- Top of page
- 1. Introduction
- 2. Results
- 3. Discussion
 A comprehensive explanation for the complex climatology of the so-called equatorial spread F (ESF) has eluded researchers for more than 70 years. Recently, however, a seeding hypothesis has been proposed, which appears to provide the final major piece of this puzzle. The hypothesis is based on the discovery that a direct link exists between regions of deep convective activity in the troposphere, where atmospheric gravity waves (GWs) are spawned, and the occurrence frequency of ESF during solstices. The objective here is to answer two questions that may impede the general acceptance of this hypothesis. We first show why seed plasma perturbations should develop from GW-driven neutral-wind perturbations, but only when the GW source region is located very close to the magnetic dip equator. We then reexamine this relationship using a data set on GW source regions that is better matched (in time and longitudinal coverage), than that used previously, to the data set on ESF activity used by Tsunoda (2010a). We conclude that seeding is indeed playing an important role in the development of ESF.
- Top of page
- 1. Introduction
- 2. Results
- 3. Discussion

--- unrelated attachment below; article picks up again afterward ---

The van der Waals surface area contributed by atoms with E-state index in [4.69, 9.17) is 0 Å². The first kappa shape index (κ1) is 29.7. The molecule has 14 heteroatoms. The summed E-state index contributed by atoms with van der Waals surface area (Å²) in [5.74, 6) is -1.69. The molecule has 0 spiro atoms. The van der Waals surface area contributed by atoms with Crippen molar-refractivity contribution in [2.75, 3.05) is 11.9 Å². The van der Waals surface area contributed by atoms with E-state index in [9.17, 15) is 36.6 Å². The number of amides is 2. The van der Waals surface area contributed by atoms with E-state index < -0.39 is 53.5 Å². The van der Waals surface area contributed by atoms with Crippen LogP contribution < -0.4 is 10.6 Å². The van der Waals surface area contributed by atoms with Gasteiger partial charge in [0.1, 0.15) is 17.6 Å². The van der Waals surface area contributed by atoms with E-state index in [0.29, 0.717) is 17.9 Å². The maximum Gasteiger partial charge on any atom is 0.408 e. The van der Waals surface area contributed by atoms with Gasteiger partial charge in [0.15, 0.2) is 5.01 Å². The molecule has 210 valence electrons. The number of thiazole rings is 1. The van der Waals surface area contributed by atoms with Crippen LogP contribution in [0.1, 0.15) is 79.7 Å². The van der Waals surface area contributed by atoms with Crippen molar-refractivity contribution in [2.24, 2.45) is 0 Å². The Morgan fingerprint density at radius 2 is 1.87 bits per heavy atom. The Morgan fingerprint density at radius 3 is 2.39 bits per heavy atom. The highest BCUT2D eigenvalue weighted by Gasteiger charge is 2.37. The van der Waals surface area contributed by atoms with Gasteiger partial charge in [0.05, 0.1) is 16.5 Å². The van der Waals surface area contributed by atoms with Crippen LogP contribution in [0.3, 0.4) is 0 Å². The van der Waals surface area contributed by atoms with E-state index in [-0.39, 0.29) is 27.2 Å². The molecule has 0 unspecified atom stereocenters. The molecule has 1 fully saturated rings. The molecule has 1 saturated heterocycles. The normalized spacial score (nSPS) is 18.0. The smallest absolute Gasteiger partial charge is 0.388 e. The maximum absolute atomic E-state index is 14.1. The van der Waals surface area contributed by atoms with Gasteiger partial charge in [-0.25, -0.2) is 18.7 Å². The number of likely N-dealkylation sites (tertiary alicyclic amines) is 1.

To summarize, three papers have now been written on a seeding hypothesis for the development of ESF; the other two are Tsunoda [2010a, 2010b]. In our view, the accumulated evidence, both theoretical and experimental, is undeniable. The fundamental theory is a neutral-ion coupling process, which requires GWBA [Klostermeyer, 1978; Huang and Kelley, 1996; Keskinen and Vadas, 2009]. But no one, until now, had shown why GWBA should occur only at the magnetic dip equator and not at finite dip latitudes. The key finding, presented herein, is that GWBA does not occur where I is finite because the GWs of interest are likely to have phase fronts with a downward tilt angle. This finding holds for phase fronts that are planar, as well as locally for phase fronts that have curvature. Concern also arose as to whether curved phase fronts necessarily lead to a shorting out of the polarization response. After all, neutral-ion coupling would not occur if an p does not appear. Hence, another key finding was that there is a substantial polarization response, even when GW phase fronts are curved [Tsunoda, 2010b]. These findings, taken together, provide a sound theoretical basis for believing that the seeding of plasma perturbations should occur, when GWs are launched from MCCs that are located near the dip equator.